Friday, September 16, 2016

Brooks on Civic Religion: The Radio Yerevan Joke

Update at bottom 9/17
Camilla Williams (1919-2012), first African American to receive a regular contract with a major opera company (the New York City Opera, in 1946), who sang the national anthem at the March on Washington for Jobs and Freedom, August 27 1963.
From David Brooks, "The Uses of Patriotism", New York Times, September 16 2016:
Martin Luther King Jr. sang the national anthem before his “I Have a Dream” speech and then quoted the Declaration of Independence within it.
Question to Radio Yerevan: Is it correct that Dr. King sang the national anthem before his "I Have a Dream" speech and then quoted the Declaration of Independence within it?

Answer: In principle, yes. But

  • first of all it was not before his speech but before Roy Wilkins's speech, since Dr. King was the third speaker, after Wilkins and John Lewis; 
  • second of all, it was the soprano Camilla Williams who principally sang it, standing in for Marian Anderson, who was delayed in some kind of traffic issue, and while there is no evidence that Dr. King did not sing along, in the traditional ritual of the American Civic Religion, hand on his heart, there is considerable evidence that nobody else did, in the extant video of the occasion, where Dr. King is never on camera but literally nobody other than Williams herself is seen to sing, no one at all puts hand to heart except for one man on the dais, hastily and looking a little guilty, during the applause afterwards, and most of the audience doesn't even stop talking, though the performance is pretty stunning, so it is more than likely that Dr. King wasn't singing either; and 
  • third of all, Dr. King's references to the Declaration of Independence were not wholly respectful within the terms of the American Civic Religion—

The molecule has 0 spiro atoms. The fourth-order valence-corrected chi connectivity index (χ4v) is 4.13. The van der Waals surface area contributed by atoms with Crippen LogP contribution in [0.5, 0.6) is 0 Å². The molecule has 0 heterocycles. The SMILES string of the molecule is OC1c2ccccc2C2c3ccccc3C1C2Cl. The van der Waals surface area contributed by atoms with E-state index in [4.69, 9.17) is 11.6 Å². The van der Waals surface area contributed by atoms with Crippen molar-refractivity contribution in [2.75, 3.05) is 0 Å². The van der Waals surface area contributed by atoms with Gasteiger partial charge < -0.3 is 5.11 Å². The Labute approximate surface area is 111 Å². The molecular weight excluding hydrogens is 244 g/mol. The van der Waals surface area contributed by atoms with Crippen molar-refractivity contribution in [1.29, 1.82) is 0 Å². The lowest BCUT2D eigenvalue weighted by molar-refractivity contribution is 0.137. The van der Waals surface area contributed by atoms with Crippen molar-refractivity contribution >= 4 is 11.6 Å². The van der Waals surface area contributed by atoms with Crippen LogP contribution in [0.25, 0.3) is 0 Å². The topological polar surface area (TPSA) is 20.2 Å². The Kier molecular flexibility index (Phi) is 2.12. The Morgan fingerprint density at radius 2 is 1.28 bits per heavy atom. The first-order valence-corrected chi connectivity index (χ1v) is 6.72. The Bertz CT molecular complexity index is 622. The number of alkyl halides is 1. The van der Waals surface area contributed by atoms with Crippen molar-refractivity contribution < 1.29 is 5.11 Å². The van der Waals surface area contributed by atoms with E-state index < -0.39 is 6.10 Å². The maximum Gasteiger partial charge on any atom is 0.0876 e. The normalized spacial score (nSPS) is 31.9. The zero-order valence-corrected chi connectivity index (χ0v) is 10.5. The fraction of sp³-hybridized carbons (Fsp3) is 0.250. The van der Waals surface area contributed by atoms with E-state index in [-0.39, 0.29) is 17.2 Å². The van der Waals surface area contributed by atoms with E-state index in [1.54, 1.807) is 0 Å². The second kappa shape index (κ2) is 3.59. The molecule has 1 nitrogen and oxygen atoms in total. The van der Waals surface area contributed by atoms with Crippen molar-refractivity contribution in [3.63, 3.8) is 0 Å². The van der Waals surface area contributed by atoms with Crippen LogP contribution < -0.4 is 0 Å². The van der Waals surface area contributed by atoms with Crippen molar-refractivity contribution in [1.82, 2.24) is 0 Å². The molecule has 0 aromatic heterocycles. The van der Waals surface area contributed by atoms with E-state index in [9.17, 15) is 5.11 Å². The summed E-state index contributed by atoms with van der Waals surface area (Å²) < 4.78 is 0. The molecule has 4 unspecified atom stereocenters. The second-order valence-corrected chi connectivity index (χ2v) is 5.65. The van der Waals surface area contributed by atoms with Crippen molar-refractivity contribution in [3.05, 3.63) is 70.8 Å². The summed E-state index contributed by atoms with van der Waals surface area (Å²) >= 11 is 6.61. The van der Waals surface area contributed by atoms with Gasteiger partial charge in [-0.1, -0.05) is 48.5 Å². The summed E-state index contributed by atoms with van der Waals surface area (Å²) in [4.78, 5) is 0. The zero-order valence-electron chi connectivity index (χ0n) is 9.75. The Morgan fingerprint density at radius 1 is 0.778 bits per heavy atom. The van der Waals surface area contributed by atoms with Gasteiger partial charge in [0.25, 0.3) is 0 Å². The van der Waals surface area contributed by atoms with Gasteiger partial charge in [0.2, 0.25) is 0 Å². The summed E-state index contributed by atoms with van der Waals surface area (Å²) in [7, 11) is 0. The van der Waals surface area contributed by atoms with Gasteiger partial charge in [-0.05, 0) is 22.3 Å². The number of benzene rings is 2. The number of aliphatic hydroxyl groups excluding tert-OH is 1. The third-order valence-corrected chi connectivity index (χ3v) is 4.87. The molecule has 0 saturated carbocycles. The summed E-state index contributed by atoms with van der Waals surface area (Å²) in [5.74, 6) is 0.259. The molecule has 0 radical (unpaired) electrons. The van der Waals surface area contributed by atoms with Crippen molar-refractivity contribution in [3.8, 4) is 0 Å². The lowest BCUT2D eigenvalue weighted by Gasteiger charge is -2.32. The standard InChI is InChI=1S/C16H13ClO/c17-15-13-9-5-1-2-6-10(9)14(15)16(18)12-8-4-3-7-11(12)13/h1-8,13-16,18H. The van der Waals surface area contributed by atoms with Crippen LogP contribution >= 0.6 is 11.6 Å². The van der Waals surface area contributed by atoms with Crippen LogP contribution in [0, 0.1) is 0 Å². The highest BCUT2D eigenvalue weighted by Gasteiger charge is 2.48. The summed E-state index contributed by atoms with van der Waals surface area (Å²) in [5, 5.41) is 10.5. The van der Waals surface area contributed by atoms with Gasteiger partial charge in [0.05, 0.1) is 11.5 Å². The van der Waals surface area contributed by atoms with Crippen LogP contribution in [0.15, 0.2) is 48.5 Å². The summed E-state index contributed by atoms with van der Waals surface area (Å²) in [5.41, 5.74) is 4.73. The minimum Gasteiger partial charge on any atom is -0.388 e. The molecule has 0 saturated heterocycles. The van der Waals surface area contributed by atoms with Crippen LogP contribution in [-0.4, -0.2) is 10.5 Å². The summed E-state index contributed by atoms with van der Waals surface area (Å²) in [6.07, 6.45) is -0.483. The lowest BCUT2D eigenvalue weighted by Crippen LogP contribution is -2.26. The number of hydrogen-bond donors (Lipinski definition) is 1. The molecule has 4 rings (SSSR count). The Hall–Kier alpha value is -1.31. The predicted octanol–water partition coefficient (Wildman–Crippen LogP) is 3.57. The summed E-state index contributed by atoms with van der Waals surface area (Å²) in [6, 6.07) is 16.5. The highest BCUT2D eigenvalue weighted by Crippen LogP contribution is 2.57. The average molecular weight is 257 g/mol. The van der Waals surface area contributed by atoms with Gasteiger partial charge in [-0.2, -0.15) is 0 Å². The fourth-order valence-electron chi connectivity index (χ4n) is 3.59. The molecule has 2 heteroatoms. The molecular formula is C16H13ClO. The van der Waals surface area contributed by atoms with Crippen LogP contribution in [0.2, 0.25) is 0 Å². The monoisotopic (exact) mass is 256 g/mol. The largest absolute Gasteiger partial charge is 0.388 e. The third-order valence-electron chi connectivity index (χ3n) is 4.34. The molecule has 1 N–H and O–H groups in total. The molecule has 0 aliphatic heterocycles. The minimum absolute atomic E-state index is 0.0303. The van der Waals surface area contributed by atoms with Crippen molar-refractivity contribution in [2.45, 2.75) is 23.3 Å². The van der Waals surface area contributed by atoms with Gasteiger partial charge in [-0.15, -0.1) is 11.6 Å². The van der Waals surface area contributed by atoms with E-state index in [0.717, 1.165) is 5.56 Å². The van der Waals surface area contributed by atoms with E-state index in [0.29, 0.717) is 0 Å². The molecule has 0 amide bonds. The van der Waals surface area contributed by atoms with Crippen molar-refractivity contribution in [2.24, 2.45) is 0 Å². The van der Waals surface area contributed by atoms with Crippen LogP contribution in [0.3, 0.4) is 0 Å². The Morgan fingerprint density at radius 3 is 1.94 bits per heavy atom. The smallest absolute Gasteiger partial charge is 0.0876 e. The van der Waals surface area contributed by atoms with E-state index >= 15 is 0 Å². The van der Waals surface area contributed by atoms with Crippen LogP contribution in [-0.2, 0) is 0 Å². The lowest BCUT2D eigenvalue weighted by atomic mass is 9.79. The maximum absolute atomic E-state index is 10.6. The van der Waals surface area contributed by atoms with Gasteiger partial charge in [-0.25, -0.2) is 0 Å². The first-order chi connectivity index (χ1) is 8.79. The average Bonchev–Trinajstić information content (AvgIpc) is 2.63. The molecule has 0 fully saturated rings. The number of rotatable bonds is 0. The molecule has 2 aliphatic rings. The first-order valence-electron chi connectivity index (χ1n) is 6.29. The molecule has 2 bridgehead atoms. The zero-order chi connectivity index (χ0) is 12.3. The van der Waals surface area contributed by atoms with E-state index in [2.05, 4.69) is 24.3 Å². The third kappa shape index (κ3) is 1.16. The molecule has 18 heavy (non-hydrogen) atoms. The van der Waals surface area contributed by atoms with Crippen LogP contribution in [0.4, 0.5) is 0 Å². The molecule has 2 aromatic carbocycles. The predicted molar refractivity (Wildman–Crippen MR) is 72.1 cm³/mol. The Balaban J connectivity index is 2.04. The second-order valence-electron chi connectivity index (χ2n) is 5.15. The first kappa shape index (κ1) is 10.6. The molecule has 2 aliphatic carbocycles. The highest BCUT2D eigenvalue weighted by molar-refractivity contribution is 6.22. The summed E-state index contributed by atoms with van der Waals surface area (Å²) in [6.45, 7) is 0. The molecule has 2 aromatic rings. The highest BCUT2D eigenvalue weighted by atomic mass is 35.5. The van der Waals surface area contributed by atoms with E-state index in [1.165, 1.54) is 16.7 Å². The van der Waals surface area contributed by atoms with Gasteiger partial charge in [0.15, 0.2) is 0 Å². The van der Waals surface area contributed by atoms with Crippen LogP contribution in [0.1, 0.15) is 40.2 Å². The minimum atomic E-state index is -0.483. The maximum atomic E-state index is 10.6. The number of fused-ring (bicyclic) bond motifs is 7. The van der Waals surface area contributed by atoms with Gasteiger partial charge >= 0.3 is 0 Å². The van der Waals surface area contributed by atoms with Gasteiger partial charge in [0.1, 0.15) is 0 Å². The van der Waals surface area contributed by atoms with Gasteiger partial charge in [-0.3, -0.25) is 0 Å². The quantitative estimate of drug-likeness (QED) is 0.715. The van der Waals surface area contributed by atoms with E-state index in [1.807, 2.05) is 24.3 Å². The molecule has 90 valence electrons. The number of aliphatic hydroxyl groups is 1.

This note was a promise that all men, yes, black men as well as white men My Lord), would be guaranteed the unalienable rights of life, liberty, and the pursuit of happiness. It is obvious today that America has defaulted on this promissory note insofar as her citizens of color are concerned. (My Lord) Instead of honoring this sacred obligation, America has given the Negro people a bad check, a check which has come back marked insufficient funds.
But he did refer in the great peroration to a de facto national anthem, calling it a lie and calling America less than great, and suggesting that he wasn't yet ready to sing it at all, until some day in the future:
the day when all of God’s children (Yes, Yeah) will be able to sing with new meaning: “My country, ‘tis of thee (Yeah, Yes), sweet land of liberty, of thee I sing. (Oh yes) Land where my fathers died, land of the pilgrim’s pride (Yeah), from every mountainside, let freedom ring!” (Yeah) And if America is to be a great nation (Yes), this must become true.
But if you want to think Dr. King was more comfy and polite and really kind of conservative in a pleasing, liberal way than the 49ers quarterback kneeling, and a great example to our teenage protesters of the American Civic Religion where everybody is so nice you practically want to dunk them in Ranch dip, you just go right ahead.

Cross-posted at No More Mister Nice Blog.

And Update (via Loomis, in a post you also need to read) from a letter of Dr. King's from Birmingham Jail, April 16 1963, on nice "moderate" white folks and their sensible advice on what kind of action is appropriate "to protest systemic racism": 
I have almost reached the regrettable conclusion that the Negro's great stumbling block in his stride toward freedom is not the White Citizen's Counciler or the Ku Klux Klanner, but the white moderate, who is more devoted to "order" than to justice; who prefers a negative peace which is the absence of tension to a positive peace which is the presence of justice; who constantly says: "I agree with you in the goal you seek, but I cannot agree with your methods of direct action"; who paternalistically believes he can set the timetable for another man's freedom; who lives by a mythical concept of time and who constantly advises the Negro to wait for a "more convenient season." Shallow understanding from people of good will is more frustrating than absolute misunderstanding from people of ill will. Lukewarm acceptance is much more bewildering than outright rejection.

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